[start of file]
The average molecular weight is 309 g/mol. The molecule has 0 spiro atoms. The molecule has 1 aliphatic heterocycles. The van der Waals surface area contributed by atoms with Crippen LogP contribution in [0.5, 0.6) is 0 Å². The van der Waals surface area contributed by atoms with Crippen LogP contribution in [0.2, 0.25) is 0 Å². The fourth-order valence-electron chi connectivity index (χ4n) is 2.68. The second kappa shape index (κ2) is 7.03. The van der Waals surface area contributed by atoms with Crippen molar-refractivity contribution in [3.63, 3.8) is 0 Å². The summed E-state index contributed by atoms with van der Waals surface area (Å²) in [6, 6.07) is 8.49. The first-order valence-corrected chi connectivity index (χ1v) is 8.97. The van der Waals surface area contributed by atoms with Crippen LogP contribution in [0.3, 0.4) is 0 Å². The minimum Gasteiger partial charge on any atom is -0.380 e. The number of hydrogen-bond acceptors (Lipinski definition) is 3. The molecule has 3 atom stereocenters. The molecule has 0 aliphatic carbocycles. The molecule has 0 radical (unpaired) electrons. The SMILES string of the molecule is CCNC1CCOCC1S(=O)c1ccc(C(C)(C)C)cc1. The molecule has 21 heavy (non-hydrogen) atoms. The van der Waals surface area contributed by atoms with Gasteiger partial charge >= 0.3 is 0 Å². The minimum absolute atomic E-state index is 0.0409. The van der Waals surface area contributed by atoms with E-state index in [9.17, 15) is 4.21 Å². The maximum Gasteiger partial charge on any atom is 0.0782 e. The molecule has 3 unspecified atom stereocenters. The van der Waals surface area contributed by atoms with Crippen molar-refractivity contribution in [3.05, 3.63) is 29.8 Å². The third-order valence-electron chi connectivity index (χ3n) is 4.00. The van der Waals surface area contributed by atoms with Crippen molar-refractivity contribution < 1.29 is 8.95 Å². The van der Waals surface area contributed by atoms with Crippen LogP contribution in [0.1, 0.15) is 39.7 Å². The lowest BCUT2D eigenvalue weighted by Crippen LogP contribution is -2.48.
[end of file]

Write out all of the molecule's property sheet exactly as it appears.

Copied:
The average molecular weight is 309 g/mol. The molecule has 0 spiro atoms. The molecule has 1 aliphatic heterocycles. The van der Waals surface area contributed by atoms with Crippen LogP contribution in [0.5, 0.6) is 0 Å². The van der Waals surface area contributed by atoms with Crippen LogP contribution in [0.2, 0.25) is 0 Å². The fourth-order valence-electron chi connectivity index (χ4n) is 2.68. The second kappa shape index (κ2) is 7.03. The van der Waals surface area contributed by atoms with Crippen molar-refractivity contribution in [3.63, 3.8) is 0 Å². The summed E-state index contributed by atoms with van der Waals surface area (Å²) in [6, 6.07) is 8.49. The first-order valence-corrected chi connectivity index (χ1v) is 8.97. The van der Waals surface area contributed by atoms with Crippen LogP contribution in [0.3, 0.4) is 0 Å². The minimum Gasteiger partial charge on any atom is -0.380 e. The number of hydrogen-bond acceptors (Lipinski definition) is 3. The molecule has 3 atom stereocenters. The molecule has 0 aliphatic carbocycles. The molecule has 0 radical (unpaired) electrons. The SMILES string of the molecule is CCNC1CCOCC1S(=O)c1ccc(C(C)(C)C)cc1. The molecule has 21 heavy (non-hydrogen) atoms. The van der Waals surface area contributed by atoms with Gasteiger partial charge >= 0.3 is 0 Å². The minimum absolute atomic E-state index is 0.0409. The van der Waals surface area contributed by atoms with E-state index in [9.17, 15) is 4.21 Å². The maximum Gasteiger partial charge on any atom is 0.0782 e. The molecule has 3 unspecified atom stereocenters. The van der Waals surface area contributed by atoms with Crippen molar-refractivity contribution in [3.05, 3.63) is 29.8 Å². The third-order valence-electron chi connectivity index (χ3n) is 4.00. The van der Waals surface area contributed by atoms with Crippen molar-refractivity contribution < 1.29 is 8.95 Å². The van der Waals surface area contributed by atoms with Crippen LogP contribution in [0.1, 0.15) is 39.7 Å². The lowest BCUT2D eigenvalue weighted by Crippen LogP contribution is -2.48.